Tate Liverpool Fourth floor galleries
15 December 2006 – 4 March 2007
The Tate Liverpool exhibition Jake and Dinos Chapman: Bad Art for Bad People will constitute the most comprehensive overview of the Chapmans’ work to date. As part of this survey, the exhibition will include the first and only complete showing of the newly finished project Painting for Pleasure and Profit: A piece of site-specific performance based body art in oil, canvas and wood (dimensions variable) 2006. Presented as an installation, this will be the only such showing of this body of work and its studio setting before the works are dispersed to their owners.
The installation will contain 125 paintings housed in a garret-style studio featuring lurid wallpaper and bare floorboards and light bulbs. It comes complete with easels, chairs, paint palettes and other paraphernalia, such as several electric fans, which the artists required to complete their painting project, undertaken during the Frieze Contemporary Art Fair (a key event in the art world calendar) at Regents Park, London in October 2006.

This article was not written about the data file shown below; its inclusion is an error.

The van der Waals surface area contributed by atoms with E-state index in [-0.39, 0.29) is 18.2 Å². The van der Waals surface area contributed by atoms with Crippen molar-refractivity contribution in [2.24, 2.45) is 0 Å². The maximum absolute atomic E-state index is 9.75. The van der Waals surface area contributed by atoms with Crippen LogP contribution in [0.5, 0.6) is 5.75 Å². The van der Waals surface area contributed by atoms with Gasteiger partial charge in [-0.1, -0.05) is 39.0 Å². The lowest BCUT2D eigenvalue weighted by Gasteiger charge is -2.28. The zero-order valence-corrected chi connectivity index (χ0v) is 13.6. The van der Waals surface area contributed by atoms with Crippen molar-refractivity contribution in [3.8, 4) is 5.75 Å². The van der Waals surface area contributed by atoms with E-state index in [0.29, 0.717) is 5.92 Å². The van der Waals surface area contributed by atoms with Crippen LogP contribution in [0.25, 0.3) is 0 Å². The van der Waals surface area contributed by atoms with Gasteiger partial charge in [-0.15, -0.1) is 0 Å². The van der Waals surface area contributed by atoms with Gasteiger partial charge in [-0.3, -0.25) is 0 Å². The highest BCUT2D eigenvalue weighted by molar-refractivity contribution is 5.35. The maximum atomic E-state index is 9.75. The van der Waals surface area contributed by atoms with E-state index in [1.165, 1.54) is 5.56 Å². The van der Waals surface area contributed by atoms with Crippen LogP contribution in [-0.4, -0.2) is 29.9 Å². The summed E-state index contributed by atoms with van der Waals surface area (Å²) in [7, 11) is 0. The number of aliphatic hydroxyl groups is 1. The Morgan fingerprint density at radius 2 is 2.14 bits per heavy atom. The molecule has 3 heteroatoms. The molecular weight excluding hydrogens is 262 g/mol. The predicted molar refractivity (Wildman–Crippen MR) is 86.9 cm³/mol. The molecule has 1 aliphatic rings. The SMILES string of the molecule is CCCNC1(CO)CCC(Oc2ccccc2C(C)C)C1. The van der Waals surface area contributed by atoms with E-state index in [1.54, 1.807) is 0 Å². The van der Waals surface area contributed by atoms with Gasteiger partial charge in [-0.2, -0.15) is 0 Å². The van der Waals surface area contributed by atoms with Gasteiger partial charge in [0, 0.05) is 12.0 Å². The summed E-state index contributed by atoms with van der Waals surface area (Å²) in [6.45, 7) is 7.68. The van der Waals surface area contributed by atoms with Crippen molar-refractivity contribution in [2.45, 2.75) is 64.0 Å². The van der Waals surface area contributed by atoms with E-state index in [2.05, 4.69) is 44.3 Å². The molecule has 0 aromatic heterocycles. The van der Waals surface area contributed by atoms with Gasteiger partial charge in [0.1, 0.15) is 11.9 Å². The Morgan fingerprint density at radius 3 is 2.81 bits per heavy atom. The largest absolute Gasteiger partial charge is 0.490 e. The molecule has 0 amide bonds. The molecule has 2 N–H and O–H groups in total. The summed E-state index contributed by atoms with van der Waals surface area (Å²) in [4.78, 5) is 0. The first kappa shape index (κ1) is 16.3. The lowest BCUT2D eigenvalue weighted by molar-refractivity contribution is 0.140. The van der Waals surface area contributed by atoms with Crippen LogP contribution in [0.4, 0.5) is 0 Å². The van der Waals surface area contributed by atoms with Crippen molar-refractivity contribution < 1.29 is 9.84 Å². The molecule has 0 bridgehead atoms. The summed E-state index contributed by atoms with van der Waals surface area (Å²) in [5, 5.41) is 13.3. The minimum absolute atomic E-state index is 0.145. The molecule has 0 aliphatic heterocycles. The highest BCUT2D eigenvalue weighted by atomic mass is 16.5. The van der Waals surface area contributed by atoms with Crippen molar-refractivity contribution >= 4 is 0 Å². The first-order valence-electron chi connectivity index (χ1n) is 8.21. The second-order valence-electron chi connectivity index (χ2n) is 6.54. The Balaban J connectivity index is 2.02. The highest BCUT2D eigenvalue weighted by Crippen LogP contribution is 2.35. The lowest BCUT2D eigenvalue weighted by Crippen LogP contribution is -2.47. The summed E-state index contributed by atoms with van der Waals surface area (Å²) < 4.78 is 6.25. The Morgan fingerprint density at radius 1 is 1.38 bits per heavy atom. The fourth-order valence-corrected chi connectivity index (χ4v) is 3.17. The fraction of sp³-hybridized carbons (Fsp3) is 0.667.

Painting for Pleasure and Profit 2006 continues the Chapman’s dialogue with the role and status of the artist, grappling with the legacy of romantic and avant-gardist associations of the artist-as-genius, which they aim to ridicule and undermine. It parodies the commercialism of the contemporary art world which puts art at the service of global capitalism, whilst also questioning contemporary notions of aesthetic value and artistic patronage. It also humorously takes to task the vanity of the contemporary collector, queuing up to pose for a portrait of questionable resemblance or accuracy, churned out in back-to-back 30 minute sittings. The Chapmans’ ‘portraits’ are perhaps more an excuse for self-expression and the free reign of their imagination than a true representation of the sitters themselves. Despite this, it also enables the artists to indulge in the process of painting, a form of pleasurable repetition governed perhaps by the pleasure principle – a recurring theme in their work.
The Chapmans quite deliberately embrace an apparently anachronistic form of artistic production – the commissioned portrait, its outmoded status making it perhaps even more an act of vanity to sit for a portrait today than might have been the case in centuries past. Through this obsolete form they also mock more recent and more dominant forms of art practice such as site-specific installation art and performance art. The Chapmans have stated their preference for such ‘zombified’ art forms that afford more scope for irony and attack.